Whatever the case, Edwards would encourage us…

Continue Reading

Writing Pencil1) Pastors should identify the disciple-making that is already happening within their Church.

Disciples are being made in every church -the only question is “disciples of what?” Although not all of the discipleship is intentional or profitable, the good news for pastors is that they do not have to create the momentum –it already exists. The challenge is to identify it, embrace it and help direct it.

2) Pastors should intentionally spend time with key disciple-makers and help them develop intention in their disciple-making.

After identifying and embracing the disciple-making that is already taking place within a congregation, the pastor’s ability to provide guidance to the discipleship depends upon the pastor’s willingness to disciple the disciple-makers by intentionally investing in their lives. In short, the strength of a church’s discipleship is directly related to the amount of the pastor’s time invested in discipleship relations.

3) Pastors must foster a discipleship community within the congregation.

Every disciple and disciple-maker needs the support of other disciples and disciple-makers to continue mutual edification over a lifetime. This takes place within the discipleship community, which, ideally, is the local church. Pastors have the opportunity to foster this community and bring it to…

Continue Reading

FishingJesus stopped a few fishermen one day in the Sea of Galilee and challenged them to turn the world upside down by issuing a simple call… “Come, follow me, and I will send you out to fish for people.” (Matthew 4:19, NIV)

Many have taught about how the disciples left their careers behind to follow Jesus into full-time ministry that day, but they forget the other instances of the disciples fishing for fish later in the gospels. It wasn’t a career change or the sacrifice of a job to which Jesus called Peter, Andrew, James, and John that day. He called them to fish for people, and to make people a superior priority to fish.

One of the mistakes we make in modern ministry leadership is to see people who walk through the doors of our churches on Sunday mornings as potential helpers, come to assist us in the fulfillment of our mission. If we’re not careful, we begin to assess the usefulness of people based on their appearance, their talent, or their apparent zeal and commitment to spending time doing churchy things.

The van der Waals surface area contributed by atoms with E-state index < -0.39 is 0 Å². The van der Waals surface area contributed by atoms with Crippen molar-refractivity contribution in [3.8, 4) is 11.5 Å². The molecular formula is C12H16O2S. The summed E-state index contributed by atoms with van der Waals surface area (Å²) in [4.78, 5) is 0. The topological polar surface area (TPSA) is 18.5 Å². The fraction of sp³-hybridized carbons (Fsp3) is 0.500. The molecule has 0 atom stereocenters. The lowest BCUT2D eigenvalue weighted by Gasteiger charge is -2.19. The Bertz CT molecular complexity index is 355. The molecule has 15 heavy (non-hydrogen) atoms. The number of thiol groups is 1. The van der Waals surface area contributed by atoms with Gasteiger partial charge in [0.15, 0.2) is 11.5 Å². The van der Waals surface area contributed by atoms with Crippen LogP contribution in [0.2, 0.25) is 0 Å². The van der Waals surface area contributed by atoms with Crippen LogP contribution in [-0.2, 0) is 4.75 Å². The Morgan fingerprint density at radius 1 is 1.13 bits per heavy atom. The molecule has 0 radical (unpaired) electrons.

What if instead of seeing people as a means to accomplishing…

Continue Reading

Does God desire for your church to grow?

The short and simple answer is “yes.” We can make this deduction from the fact that God has called us to make disciples of all nations (Matthew 28:18-20) and that ultimately; disciples from all nations will be gathered together in heaven (Revelation 7:9). In the mean time, God is working through His body, the Church, to gather His children (Matthew 16:18). Therefore, as the Church grows, God’s global kingdom grows. –and that’s not just God’s goal, its promise.

But there is another answer and its slightly more complicated.

Imagine you have a friend with two wild, unruly children. When his kids spend the night with your kids, you hide every breakable item in the house and never let them out of your sight! Although you love your friend immensely, you are really concerned about his lack of parenting skills.

One day, over lunch, your friend tells you that he and his wife are praying for another child. He explains how they are confident that God wants their family to grow and he even quotes Psalm 127:3, “Behold, children…

Continue Reading

Can you give a clear, concise and biblically accurate description of a disciple of Jesus?

If so, you are a select member of an elite club.

I wonder if most ministers – let alone most Christians – really know what their ministry’s “finished product” is supposed to look like? I’m being reluctantly dragged to the conclusion most don’t by what the affiliated interim pastors of the Transition Ministries Group have found in our client churches.

Try this experiment to see if you come up with the same results.

Ask the next 20 pastors you meet their definition or description of a disciple. Hopefully you’ll find consensus but my guess is you’ll receive some blank stares, puzzled expressions, a few rambling discussions and maybe – just maybe – a biblical answer.

You know what’s really odd about this?

Jesus gave a clear, concise and simple description of what his disciples should be. He gave us the spec sheet, so to speak. There are a small handful of passages where the Lord says, in effect, “if you want to be my disciple you must do this” or “you can’t do that.”

Here are seven sermon texts you can preach to…

Continue Reading